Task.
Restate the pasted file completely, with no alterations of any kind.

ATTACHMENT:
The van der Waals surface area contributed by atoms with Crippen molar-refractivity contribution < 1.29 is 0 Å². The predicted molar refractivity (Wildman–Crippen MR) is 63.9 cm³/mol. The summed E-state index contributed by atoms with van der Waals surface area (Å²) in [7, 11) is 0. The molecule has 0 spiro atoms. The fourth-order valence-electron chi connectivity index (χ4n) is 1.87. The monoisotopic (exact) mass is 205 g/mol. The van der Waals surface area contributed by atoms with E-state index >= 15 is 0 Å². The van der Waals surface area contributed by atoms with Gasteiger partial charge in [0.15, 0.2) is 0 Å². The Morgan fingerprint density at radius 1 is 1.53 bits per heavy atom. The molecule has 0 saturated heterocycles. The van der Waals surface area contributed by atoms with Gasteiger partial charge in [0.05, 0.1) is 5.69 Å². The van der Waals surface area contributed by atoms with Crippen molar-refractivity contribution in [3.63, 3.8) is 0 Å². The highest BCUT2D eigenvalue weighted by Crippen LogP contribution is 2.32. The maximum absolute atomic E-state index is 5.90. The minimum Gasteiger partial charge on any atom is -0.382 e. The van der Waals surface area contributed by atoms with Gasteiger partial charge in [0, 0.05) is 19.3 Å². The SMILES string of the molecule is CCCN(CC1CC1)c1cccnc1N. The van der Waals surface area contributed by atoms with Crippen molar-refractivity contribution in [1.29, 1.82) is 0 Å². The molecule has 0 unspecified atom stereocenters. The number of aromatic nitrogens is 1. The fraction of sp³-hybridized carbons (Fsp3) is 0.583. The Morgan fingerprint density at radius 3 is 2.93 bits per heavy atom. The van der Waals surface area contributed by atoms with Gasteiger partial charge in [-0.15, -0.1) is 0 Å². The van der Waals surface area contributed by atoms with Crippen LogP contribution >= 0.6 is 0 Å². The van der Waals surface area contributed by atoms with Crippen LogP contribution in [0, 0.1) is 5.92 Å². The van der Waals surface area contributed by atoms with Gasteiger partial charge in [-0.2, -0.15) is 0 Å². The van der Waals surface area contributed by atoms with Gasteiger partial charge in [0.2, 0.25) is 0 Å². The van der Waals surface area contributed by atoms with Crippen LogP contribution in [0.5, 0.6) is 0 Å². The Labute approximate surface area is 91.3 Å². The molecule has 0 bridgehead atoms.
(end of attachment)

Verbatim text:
The van der Waals surface area contributed by atoms with Crippen molar-refractivity contribution < 1.29 is 0 Å². The predicted molar refractivity (Wildman–Crippen MR) is 63.9 cm³/mol. The summed E-state index contributed by atoms with van der Waals surface area (Å²) in [7, 11) is 0. The molecule has 0 spiro atoms. The fourth-order valence-electron chi connectivity index (χ4n) is 1.87. The monoisotopic (exact) mass is 205 g/mol. The van der Waals surface area contributed by atoms with E-state index >= 15 is 0 Å². The van der Waals surface area contributed by atoms with Gasteiger partial charge in [0.15, 0.2) is 0 Å². The Morgan fingerprint density at radius 1 is 1.53 bits per heavy atom. The molecule has 0 saturated heterocycles. The van der Waals surface area contributed by atoms with Gasteiger partial charge in [0.05, 0.1) is 5.69 Å². The van der Waals surface area contributed by atoms with Crippen molar-refractivity contribution in [3.63, 3.8) is 0 Å². The highest BCUT2D eigenvalue weighted by Crippen LogP contribution is 2.32. The maximum absolute atomic E-state index is 5.90. The minimum Gasteiger partial charge on any atom is -0.382 e. The van der Waals surface area contributed by atoms with Gasteiger partial charge in [0, 0.05) is 19.3 Å². The SMILES string of the molecule is CCCN(CC1CC1)c1cccnc1N. The van der Waals surface area contributed by atoms with Crippen molar-refractivity contribution in [1.29, 1.82) is 0 Å². The molecule has 0 unspecified atom stereocenters. The number of aromatic nitrogens is 1. The fraction of sp³-hybridized carbons (Fsp3) is 0.583. The Morgan fingerprint density at radius 3 is 2.93 bits per heavy atom. The van der Waals surface area contributed by atoms with Gasteiger partial charge in [-0.15, -0.1) is 0 Å². The van der Waals surface area contributed by atoms with Crippen LogP contribution >= 0.6 is 0 Å². The van der Waals surface area contributed by atoms with Crippen LogP contribution in [0, 0.1) is 5.92 Å². The van der Waals surface area contributed by atoms with Gasteiger partial charge in [-0.2, -0.15) is 0 Å². The van der Waals surface area contributed by atoms with Gasteiger partial charge in [0.2, 0.25) is 0 Å². The van der Waals surface area contributed by atoms with Crippen LogP contribution in [0.5, 0.6) is 0 Å². The Labute approximate surface area is 91.3 Å². The molecule has 0 bridgehead atoms.